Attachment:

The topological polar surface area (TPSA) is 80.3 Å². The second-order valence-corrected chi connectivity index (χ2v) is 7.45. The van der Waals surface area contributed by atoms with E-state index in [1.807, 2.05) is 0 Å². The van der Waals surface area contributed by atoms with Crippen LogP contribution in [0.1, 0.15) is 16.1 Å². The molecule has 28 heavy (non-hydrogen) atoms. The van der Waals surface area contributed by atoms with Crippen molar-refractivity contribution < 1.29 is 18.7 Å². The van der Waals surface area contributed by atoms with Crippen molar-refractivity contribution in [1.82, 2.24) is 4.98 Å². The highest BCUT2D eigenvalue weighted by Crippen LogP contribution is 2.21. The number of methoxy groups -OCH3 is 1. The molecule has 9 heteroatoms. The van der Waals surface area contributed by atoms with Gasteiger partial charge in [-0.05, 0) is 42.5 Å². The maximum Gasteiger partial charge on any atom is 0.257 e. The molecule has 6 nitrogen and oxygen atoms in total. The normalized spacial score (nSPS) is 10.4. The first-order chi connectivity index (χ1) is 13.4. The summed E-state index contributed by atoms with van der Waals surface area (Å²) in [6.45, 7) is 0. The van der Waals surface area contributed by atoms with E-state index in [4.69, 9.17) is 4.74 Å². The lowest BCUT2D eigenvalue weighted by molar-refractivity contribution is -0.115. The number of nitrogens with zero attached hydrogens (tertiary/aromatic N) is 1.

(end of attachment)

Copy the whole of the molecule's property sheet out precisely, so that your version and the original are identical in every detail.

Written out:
The topological polar surface area (TPSA) is 80.3 Å². The second-order valence-corrected chi connectivity index (χ2v) is 7.45. The van der Waals surface area contributed by atoms with E-state index in [1.807, 2.05) is 0 Å². The van der Waals surface area contributed by atoms with Crippen LogP contribution in [0.1, 0.15) is 16.1 Å². The molecule has 28 heavy (non-hydrogen) atoms. The van der Waals surface area contributed by atoms with Crippen molar-refractivity contribution < 1.29 is 18.7 Å². The van der Waals surface area contributed by atoms with Crippen molar-refractivity contribution in [1.82, 2.24) is 4.98 Å². The highest BCUT2D eigenvalue weighted by Crippen LogP contribution is 2.21. The number of methoxy groups -OCH3 is 1. The molecule has 9 heteroatoms. The van der Waals surface area contributed by atoms with Gasteiger partial charge in [-0.05, 0) is 42.5 Å². The maximum Gasteiger partial charge on any atom is 0.257 e. The molecule has 6 nitrogen and oxygen atoms in total. The normalized spacial score (nSPS) is 10.4. The first-order chi connectivity index (χ1) is 13.4. The summed E-state index contributed by atoms with van der Waals surface area (Å²) in [6.45, 7) is 0. The van der Waals surface area contributed by atoms with E-state index in [4.69, 9.17) is 4.74 Å². The lowest BCUT2D eigenvalue weighted by molar-refractivity contribution is -0.115. The number of nitrogens with zero attached hydrogens (tertiary/aromatic N) is 1.